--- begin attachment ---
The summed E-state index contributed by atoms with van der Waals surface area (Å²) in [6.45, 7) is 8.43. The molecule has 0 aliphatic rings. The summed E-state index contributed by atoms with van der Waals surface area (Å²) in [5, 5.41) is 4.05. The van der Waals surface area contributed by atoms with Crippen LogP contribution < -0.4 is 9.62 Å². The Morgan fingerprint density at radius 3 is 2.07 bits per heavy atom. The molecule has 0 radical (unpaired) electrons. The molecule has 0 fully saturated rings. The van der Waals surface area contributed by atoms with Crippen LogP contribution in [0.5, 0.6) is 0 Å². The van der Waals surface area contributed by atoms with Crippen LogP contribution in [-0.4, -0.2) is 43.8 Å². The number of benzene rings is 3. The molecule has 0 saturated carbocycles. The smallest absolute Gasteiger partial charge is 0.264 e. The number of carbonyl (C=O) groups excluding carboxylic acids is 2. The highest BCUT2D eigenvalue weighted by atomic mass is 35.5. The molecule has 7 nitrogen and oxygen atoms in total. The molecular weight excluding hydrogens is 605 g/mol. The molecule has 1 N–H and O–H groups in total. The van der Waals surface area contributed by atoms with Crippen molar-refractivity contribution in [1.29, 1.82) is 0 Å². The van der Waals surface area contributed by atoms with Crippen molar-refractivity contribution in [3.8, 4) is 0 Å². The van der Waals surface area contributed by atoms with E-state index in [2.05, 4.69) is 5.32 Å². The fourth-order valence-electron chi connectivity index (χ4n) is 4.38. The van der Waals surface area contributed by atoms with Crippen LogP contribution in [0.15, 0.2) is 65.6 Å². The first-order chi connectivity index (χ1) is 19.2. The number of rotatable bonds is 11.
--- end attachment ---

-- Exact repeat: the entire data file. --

The summed E-state index contributed by atoms with van der Waals surface area (Å²) in [6.45, 7) is 8.43. The molecule has 0 aliphatic rings. The summed E-state index contributed by atoms with van der Waals surface area (Å²) in [5, 5.41) is 4.05. The van der Waals surface area contributed by atoms with Crippen LogP contribution < -0.4 is 9.62 Å². The Morgan fingerprint density at radius 3 is 2.07 bits per heavy atom. The molecule has 0 radical (unpaired) electrons. The molecule has 0 fully saturated rings. The van der Waals surface area contributed by atoms with Crippen LogP contribution in [0.5, 0.6) is 0 Å². The van der Waals surface area contributed by atoms with Crippen LogP contribution in [-0.4, -0.2) is 43.8 Å². The number of benzene rings is 3. The molecule has 0 saturated carbocycles. The smallest absolute Gasteiger partial charge is 0.264 e. The number of carbonyl (C=O) groups excluding carboxylic acids is 2. The highest BCUT2D eigenvalue weighted by atomic mass is 35.5. The molecule has 7 nitrogen and oxygen atoms in total. The molecular weight excluding hydrogens is 605 g/mol. The molecule has 1 N–H and O–H groups in total. The van der Waals surface area contributed by atoms with Crippen molar-refractivity contribution in [1.29, 1.82) is 0 Å². The van der Waals surface area contributed by atoms with Crippen molar-refractivity contribution in [3.8, 4) is 0 Å². The van der Waals surface area contributed by atoms with E-state index in [2.05, 4.69) is 5.32 Å². The fourth-order valence-electron chi connectivity index (χ4n) is 4.38. The van der Waals surface area contributed by atoms with Crippen LogP contribution in [0.15, 0.2) is 65.6 Å². The first-order chi connectivity index (χ1) is 19.2. The number of rotatable bonds is 11.